Maliki, Talabani Escalate Row Over Militias

Two weeks ago, Iraqi President Jalal Talabani and both Vice Presidents Tareq al-Hashemi and Adel Abdel Mahdi issued a statement demanding that Prime Minister Nouri al-Maliki suspend the so-called Support Councils. Today, Maliki announced that he will refuse the demand.

The Support Councils, which were designed to function similarly to the US-created Sunni Awakening Councils, are government-funded militias answerable directly to the Prime Minister. Kurdish officials have expressed growing concern in recent days over the notion of the Prime Minister having his own personal, government-funded militia operating independent of the nation’s security forces. Maliki has expressed doubt that the Support Councils count as militias, in that they don’t receive their weapons directly from the government.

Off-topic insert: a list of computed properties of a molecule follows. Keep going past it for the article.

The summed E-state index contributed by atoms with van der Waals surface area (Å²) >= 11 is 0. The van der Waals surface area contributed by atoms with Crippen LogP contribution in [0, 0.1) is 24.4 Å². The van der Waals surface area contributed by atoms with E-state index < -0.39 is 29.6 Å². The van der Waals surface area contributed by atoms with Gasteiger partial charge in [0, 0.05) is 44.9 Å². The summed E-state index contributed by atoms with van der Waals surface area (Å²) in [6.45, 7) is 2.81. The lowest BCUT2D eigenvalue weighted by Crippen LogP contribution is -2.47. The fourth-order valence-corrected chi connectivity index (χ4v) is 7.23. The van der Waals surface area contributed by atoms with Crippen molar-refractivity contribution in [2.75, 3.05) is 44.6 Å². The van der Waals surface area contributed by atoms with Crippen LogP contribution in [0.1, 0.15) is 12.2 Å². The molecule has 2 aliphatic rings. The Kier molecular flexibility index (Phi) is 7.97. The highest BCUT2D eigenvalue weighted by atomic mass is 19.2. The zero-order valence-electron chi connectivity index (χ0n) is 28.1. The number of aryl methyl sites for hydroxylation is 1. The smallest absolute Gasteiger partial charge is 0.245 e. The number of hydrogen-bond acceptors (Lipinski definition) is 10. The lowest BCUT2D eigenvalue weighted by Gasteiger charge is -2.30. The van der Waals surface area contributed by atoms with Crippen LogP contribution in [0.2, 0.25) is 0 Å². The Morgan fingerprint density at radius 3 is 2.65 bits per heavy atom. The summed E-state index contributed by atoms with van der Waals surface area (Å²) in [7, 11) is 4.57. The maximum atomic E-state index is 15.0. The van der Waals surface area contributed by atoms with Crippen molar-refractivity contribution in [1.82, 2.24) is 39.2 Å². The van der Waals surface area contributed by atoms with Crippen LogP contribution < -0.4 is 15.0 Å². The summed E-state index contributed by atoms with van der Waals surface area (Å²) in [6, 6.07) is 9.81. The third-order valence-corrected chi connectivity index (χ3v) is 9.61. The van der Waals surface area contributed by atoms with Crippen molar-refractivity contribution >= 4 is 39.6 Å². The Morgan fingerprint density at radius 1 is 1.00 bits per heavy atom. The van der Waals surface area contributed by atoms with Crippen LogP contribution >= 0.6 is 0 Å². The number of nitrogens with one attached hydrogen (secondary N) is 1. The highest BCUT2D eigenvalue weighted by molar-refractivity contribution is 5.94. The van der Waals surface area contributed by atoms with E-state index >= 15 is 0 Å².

Maliki’s position is likely to be tested in court, with President Talabani saying that he intends to take the case to the nation’s federal court to force Maliki to end funding for the militias. The case is likely to have serious political consequences for Maliki’s party in the upcoming elections of 2009. The perception is that Maliki is using the councils as government funded political auxiliaries meant to buy votes, a level of political patronage which may not sit well with voters.

Author: Jason Ditz

Jason Ditz is Senior Editor for He has 20 years of experience in foreign policy research and his work has appeared in The American Conservative, Responsible Statecraft, Forbes, Toronto Star, Minneapolis Star-Tribune, Providence Journal, Washington Times, and the Detroit Free Press.